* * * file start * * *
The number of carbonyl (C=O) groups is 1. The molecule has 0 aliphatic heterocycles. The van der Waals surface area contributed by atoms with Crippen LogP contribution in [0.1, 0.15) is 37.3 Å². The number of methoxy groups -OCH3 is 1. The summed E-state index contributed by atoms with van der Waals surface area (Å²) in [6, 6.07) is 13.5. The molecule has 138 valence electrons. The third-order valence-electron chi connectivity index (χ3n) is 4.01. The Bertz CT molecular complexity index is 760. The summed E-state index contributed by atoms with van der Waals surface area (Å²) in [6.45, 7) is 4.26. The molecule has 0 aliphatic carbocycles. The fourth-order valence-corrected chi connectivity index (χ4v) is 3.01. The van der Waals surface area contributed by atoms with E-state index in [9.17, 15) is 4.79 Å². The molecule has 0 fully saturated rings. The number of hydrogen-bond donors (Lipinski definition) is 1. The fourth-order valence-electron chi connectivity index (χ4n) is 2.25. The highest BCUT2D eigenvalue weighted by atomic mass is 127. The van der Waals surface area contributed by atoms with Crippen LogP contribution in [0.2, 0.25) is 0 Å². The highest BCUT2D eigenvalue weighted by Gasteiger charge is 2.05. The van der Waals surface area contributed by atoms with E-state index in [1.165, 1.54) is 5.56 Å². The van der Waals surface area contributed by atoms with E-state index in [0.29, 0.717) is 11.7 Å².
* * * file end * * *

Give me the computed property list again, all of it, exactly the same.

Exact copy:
The number of carbonyl (C=O) groups is 1. The molecule has 0 aliphatic heterocycles. The van der Waals surface area contributed by atoms with Crippen LogP contribution in [0.1, 0.15) is 37.3 Å². The number of methoxy groups -OCH3 is 1. The summed E-state index contributed by atoms with van der Waals surface area (Å²) in [6, 6.07) is 13.5. The molecule has 138 valence electrons. The third-order valence-electron chi connectivity index (χ3n) is 4.01. The Bertz CT molecular complexity index is 760. The summed E-state index contributed by atoms with van der Waals surface area (Å²) in [6.45, 7) is 4.26. The molecule has 0 aliphatic carbocycles. The fourth-order valence-corrected chi connectivity index (χ4v) is 3.01. The van der Waals surface area contributed by atoms with E-state index in [9.17, 15) is 4.79 Å². The molecule has 0 fully saturated rings. The number of hydrogen-bond donors (Lipinski definition) is 1. The fourth-order valence-electron chi connectivity index (χ4n) is 2.25. The highest BCUT2D eigenvalue weighted by atomic mass is 127. The van der Waals surface area contributed by atoms with Crippen LogP contribution in [0.2, 0.25) is 0 Å². The highest BCUT2D eigenvalue weighted by Gasteiger charge is 2.05. The van der Waals surface area contributed by atoms with E-state index in [1.165, 1.54) is 5.56 Å². The van der Waals surface area contributed by atoms with E-state index in [0.29, 0.717) is 11.7 Å².